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Change is coming for nonprofit human service providers, but will it make or break them?

It is a time of reckoning for Connecticut’s private, nonprofit social services. After two decades of flat or reduced funding from its chief client — state government — community-based agencies are struggling to retain both their programs and the low-paid staff who deliver care for thousands of poor, disabled and mentally-ill adults and children. Continue Reading →

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Boughton, Stefanowski, have lots of confidence, few details on plans to phase out income tax

GOP gubernatorial contenders Mark Boughton and Bob Stefanowski say they would phase out the state income tax. But their rivals say those claims are false given that Connecticut faces huge projected deficits, skyrocketing pension costs and a controversial benefits contract that runs for nine more years. Continue Reading →

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Despite progress, HIV racial divide persists

By the time Arthur Harris turned 17, he had already endured a childhood of grinding poverty in Hartford’s North End, the death of his mother, and the rejection of a community that viewed homosexuality as a sin. It should have come as no surprise to anyone, then, that he went searching for love and acceptance wherever he could find it — a search that led him to contract HIV before he was 18. The virus, which can lead to AIDS if untreated, disproportionately affects African-Americans all over the country, including in Connecticut. Continue Reading →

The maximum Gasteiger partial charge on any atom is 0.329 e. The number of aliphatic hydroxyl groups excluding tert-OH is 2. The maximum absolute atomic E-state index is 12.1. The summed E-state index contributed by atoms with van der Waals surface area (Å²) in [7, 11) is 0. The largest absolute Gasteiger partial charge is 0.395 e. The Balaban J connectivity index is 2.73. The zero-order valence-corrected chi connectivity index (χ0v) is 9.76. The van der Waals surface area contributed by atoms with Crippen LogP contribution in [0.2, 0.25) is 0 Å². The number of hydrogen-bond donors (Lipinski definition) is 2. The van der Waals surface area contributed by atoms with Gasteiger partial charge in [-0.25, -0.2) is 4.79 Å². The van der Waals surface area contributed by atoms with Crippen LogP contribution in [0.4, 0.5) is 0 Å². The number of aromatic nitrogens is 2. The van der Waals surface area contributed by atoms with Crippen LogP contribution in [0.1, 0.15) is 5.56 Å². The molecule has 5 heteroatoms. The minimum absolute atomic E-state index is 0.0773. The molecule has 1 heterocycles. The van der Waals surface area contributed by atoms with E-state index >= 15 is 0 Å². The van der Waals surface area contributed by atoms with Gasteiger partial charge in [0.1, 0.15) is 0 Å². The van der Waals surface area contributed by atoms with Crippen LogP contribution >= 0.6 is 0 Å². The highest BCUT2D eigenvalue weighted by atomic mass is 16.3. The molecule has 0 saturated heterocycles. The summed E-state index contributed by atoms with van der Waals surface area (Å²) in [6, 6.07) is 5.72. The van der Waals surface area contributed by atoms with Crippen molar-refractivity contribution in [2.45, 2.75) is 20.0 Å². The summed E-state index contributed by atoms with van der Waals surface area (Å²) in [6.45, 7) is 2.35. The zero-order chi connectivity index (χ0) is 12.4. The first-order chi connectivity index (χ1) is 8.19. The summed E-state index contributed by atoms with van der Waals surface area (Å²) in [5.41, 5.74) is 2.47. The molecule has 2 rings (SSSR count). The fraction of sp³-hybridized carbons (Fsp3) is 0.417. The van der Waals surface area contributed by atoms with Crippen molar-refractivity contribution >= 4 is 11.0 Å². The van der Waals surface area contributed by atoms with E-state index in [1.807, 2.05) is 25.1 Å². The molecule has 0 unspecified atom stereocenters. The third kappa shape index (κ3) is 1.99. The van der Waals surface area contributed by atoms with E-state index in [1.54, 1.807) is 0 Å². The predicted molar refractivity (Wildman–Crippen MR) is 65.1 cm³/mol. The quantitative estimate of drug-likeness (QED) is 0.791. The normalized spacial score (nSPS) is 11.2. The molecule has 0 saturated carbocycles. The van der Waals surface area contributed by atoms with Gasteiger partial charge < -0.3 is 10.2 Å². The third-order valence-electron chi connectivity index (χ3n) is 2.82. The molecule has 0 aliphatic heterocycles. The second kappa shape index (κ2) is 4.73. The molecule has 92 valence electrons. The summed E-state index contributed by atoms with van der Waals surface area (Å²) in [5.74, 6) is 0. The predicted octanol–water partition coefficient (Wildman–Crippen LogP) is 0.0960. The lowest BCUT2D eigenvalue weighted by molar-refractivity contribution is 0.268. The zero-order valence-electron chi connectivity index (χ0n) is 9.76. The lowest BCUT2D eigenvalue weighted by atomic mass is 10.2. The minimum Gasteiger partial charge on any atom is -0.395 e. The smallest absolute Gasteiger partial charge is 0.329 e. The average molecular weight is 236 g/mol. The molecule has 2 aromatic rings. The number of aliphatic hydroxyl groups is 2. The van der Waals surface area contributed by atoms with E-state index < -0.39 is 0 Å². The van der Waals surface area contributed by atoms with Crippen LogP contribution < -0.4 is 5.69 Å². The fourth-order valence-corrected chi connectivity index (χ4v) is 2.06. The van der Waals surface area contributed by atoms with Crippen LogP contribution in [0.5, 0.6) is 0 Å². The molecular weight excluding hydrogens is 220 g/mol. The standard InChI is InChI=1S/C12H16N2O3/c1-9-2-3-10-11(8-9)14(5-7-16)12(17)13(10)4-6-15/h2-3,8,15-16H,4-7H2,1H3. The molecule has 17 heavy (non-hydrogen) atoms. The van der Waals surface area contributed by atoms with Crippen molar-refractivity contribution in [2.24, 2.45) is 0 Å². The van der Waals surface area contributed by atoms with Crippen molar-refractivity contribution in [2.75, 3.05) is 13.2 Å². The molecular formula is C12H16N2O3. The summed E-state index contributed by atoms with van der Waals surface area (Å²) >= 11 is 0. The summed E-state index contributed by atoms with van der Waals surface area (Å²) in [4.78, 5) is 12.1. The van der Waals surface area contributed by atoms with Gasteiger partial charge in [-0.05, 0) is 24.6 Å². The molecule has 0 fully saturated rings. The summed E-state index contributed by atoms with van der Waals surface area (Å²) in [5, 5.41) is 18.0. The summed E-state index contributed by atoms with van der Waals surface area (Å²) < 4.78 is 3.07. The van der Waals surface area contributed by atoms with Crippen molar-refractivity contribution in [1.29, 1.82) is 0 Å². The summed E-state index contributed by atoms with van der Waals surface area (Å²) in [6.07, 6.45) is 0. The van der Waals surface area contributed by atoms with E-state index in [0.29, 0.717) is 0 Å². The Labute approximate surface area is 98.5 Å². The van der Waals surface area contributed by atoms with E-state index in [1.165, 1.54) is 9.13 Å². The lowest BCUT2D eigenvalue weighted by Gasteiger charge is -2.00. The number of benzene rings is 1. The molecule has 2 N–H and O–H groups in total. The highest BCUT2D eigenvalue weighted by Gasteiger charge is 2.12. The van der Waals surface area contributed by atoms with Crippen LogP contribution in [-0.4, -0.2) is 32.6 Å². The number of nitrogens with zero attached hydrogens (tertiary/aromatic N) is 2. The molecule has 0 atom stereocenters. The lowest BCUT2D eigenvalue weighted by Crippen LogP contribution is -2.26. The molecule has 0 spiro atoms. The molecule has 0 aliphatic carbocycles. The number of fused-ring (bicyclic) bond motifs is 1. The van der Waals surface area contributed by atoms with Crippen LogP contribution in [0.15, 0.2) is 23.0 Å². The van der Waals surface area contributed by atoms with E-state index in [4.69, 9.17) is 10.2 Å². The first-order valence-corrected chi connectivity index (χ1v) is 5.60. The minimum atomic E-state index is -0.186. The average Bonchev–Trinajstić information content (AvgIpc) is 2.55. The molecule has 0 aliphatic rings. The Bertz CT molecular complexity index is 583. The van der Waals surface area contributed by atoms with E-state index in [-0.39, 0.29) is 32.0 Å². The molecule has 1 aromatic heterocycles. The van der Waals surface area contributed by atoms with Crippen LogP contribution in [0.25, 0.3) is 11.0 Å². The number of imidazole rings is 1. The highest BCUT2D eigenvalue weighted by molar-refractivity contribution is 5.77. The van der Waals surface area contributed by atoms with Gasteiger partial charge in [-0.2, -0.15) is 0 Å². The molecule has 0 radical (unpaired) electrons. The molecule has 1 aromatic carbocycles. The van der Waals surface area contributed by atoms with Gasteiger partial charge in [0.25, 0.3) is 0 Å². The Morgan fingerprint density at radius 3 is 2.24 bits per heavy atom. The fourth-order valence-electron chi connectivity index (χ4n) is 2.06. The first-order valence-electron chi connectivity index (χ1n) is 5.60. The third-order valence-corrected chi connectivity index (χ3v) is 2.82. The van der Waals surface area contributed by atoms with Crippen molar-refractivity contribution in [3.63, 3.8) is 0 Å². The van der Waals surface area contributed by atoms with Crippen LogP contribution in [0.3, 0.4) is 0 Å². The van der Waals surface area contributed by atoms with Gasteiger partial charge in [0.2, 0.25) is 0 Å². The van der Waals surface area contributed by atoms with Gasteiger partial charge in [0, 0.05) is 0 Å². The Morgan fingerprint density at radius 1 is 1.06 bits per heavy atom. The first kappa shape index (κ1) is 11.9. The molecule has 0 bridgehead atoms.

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More ER docs turning to non-opioids to fight overdose epidemic

Emergency department physicians across the state are using more non-opioid treatments for conditions that historically have required powerful opioids for pain management, as they try to play a lead role in the overdose epidemic that kills on average 115 Americans every day. This change, coupled with other efforts, has resulted in a significant decrease in opioids ordered at emergency departments in at least two hospitals, Norwalk and Middlesex, from 2016 to 2017. Continue Reading →

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How safe are CT students at school?

While much of the focus – and funding – has been directed at protecting students from another active shooter, data on Connecticut’s public schools show no decline in a number of much more common safety issues schools face, such as fights and other physical confrontations. That lack of progress has fueled a debate over whether the state’s push to reduce student suspensions and expulsions – and instead provide students with supports so they can stay in school – actually is working to make schools safer. Continue Reading →

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Dwindling oversight heightens concern over medical, mental health care for inmates

The recent birth of a baby in an inmate’s cell – as well as large budget cuts, a lack of outside oversight, and a history of complaints – have fueled concerns among some legislators and civil rights groups about the quality of medical and mental health care being provided to Connecticut’s inmates, most of whom eventually will be released. Continue Reading →